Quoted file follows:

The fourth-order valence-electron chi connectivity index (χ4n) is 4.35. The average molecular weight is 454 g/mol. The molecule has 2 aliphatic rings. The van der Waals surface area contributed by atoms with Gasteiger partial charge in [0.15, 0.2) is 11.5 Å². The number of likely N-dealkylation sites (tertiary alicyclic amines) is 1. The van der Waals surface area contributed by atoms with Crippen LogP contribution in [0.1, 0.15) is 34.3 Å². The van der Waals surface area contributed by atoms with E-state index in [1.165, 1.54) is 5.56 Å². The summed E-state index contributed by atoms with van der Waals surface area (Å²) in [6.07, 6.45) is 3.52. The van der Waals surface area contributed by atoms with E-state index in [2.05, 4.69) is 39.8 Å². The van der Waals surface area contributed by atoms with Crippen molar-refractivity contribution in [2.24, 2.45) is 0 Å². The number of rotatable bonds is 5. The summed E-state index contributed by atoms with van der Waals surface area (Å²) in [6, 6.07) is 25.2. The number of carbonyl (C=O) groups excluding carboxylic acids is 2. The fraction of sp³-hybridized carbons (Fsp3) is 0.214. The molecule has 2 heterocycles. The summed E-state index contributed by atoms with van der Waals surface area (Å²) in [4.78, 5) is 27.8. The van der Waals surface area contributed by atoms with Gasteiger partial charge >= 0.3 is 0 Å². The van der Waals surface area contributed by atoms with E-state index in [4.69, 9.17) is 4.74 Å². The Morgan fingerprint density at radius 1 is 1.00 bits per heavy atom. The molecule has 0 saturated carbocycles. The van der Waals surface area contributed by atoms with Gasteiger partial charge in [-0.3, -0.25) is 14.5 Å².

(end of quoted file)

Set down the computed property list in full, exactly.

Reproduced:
The fourth-order valence-electron chi connectivity index (χ4n) is 4.35. The average molecular weight is 454 g/mol. The molecule has 2 aliphatic rings. The van der Waals surface area contributed by atoms with Gasteiger partial charge in [0.15, 0.2) is 11.5 Å². The number of likely N-dealkylation sites (tertiary alicyclic amines) is 1. The van der Waals surface area contributed by atoms with Crippen LogP contribution in [0.1, 0.15) is 34.3 Å². The van der Waals surface area contributed by atoms with E-state index in [1.165, 1.54) is 5.56 Å². The summed E-state index contributed by atoms with van der Waals surface area (Å²) in [6.07, 6.45) is 3.52. The van der Waals surface area contributed by atoms with E-state index in [2.05, 4.69) is 39.8 Å². The van der Waals surface area contributed by atoms with Crippen molar-refractivity contribution in [2.24, 2.45) is 0 Å². The number of rotatable bonds is 5. The summed E-state index contributed by atoms with van der Waals surface area (Å²) in [6, 6.07) is 25.2. The number of carbonyl (C=O) groups excluding carboxylic acids is 2. The fraction of sp³-hybridized carbons (Fsp3) is 0.214. The molecule has 2 heterocycles. The summed E-state index contributed by atoms with van der Waals surface area (Å²) in [4.78, 5) is 27.8. The van der Waals surface area contributed by atoms with Gasteiger partial charge >= 0.3 is 0 Å². The van der Waals surface area contributed by atoms with E-state index in [4.69, 9.17) is 4.74 Å². The Morgan fingerprint density at radius 1 is 1.00 bits per heavy atom. The molecule has 0 saturated carbocycles. The van der Waals surface area contributed by atoms with Gasteiger partial charge in [-0.3, -0.25) is 14.5 Å².